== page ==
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How dangerous is it to walk or cycle in New York?

Despite the numerous health benefits associated with walking and cycling, these activities put people at risk for serious injury or even death if they are hit by a car. The national statistics, as well as those for New York, are very concerning.

According to the Pedestrian & Bicycle Information Center, nationwide deaths and injuries to pedestrians and bicyclists resulting from car accidents increased alarmingly between 2006 and 2015. Pedestrian fatalities were up by 12.1 percent: 3,795 killed in 2006 and 5,376 killed in 2015. Estimated pedestrian injuries increased by 14.8 percent: 61,000 in 2006 compared to 70,000 in 2015. For bicyclists, fatalities were up by 6 percent: 772 cyclists killed in 2006 and 818 killed in 2015. Estimated cyclist injuries increased by 2.3 percent: 44,000 in 2006 compared to 45,000 in 2015.

New York statistics are no less distressing. The New York Department of Health reports that motor vehicle crashes are the leading cause of injuries and injury-related deaths. For pedestrians, this translates to 312 annual deaths, 3,027 hospitalizations, and 12,506 emergency department visits. The highest death and hospitalization rates are for males 65 years and older. While the highest ED rates also are for males, the age demographics are considerably different, the top two age ranges being 20-24 and 15-19. For bicyclists, there are 36 annual deaths, 637 hospitalizations, and 3,795 ED visits. Once again, males are the predominant victims, with the 20-24 age group accounting for the highest death and hospitalization rates. However, the 15-19 age group accounts for the highest ED visit rate, followed by those 20-24.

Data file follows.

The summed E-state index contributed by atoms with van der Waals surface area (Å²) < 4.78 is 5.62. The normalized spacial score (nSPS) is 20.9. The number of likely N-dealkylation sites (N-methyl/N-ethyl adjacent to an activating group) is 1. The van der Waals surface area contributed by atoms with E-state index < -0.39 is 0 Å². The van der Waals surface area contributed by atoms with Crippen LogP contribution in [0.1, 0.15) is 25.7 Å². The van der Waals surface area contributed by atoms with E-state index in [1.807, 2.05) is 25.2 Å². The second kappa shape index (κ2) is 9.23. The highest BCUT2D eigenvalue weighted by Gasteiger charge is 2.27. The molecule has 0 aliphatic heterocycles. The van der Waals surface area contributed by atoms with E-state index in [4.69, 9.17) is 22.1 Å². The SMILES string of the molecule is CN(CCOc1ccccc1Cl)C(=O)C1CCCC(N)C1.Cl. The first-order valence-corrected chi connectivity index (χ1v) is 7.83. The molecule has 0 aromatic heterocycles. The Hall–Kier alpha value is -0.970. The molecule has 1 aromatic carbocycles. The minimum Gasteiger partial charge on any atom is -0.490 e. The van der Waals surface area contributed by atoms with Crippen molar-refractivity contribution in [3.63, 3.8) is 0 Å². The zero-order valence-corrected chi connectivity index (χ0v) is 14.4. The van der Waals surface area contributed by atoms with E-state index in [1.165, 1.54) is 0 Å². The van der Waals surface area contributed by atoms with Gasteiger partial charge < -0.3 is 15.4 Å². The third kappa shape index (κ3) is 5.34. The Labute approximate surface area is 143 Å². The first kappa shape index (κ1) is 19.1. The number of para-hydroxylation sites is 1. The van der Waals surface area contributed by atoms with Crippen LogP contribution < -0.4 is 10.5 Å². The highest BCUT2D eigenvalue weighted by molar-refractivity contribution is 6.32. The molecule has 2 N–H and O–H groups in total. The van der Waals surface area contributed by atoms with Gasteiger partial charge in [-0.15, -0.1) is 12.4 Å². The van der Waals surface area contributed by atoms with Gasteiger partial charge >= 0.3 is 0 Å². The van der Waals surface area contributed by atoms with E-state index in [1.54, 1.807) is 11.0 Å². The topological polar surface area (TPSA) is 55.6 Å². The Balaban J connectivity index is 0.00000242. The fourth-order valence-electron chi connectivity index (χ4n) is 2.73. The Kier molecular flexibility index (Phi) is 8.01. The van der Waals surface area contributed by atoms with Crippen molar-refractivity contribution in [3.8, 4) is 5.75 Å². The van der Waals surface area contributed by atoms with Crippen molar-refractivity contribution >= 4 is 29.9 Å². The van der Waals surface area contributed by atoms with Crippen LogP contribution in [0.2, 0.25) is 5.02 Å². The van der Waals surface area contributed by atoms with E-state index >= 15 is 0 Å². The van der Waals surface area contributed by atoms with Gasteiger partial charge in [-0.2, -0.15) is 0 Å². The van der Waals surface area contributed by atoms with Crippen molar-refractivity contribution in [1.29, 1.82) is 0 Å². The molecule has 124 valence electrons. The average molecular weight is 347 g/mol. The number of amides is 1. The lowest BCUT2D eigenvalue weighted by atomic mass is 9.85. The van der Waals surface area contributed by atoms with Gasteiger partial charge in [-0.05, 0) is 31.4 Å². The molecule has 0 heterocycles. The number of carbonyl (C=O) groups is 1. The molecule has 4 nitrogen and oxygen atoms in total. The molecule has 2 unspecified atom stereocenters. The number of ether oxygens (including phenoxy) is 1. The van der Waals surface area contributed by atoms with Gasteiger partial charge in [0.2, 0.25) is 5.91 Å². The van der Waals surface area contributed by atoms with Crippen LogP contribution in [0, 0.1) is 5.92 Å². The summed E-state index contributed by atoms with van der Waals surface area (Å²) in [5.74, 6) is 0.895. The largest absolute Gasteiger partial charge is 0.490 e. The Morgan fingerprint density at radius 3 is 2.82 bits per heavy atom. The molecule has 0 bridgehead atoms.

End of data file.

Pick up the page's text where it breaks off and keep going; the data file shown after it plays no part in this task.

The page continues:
Rather than giving up walking and cycling and their demonstrated health benefits, pedestrians and cyclists are urged to do the following:

  • Be extremely vigilant at all times.
  • Avoid using cellphones and/or texting.
  • Avoid walking or cycling while wearing earphones.
  • Wear reflective clothing at night.
  • Bike only in designated bike lanes where available.

In addition, it’s a good idea to attach a waving pennant and flashing rear light to the bike.

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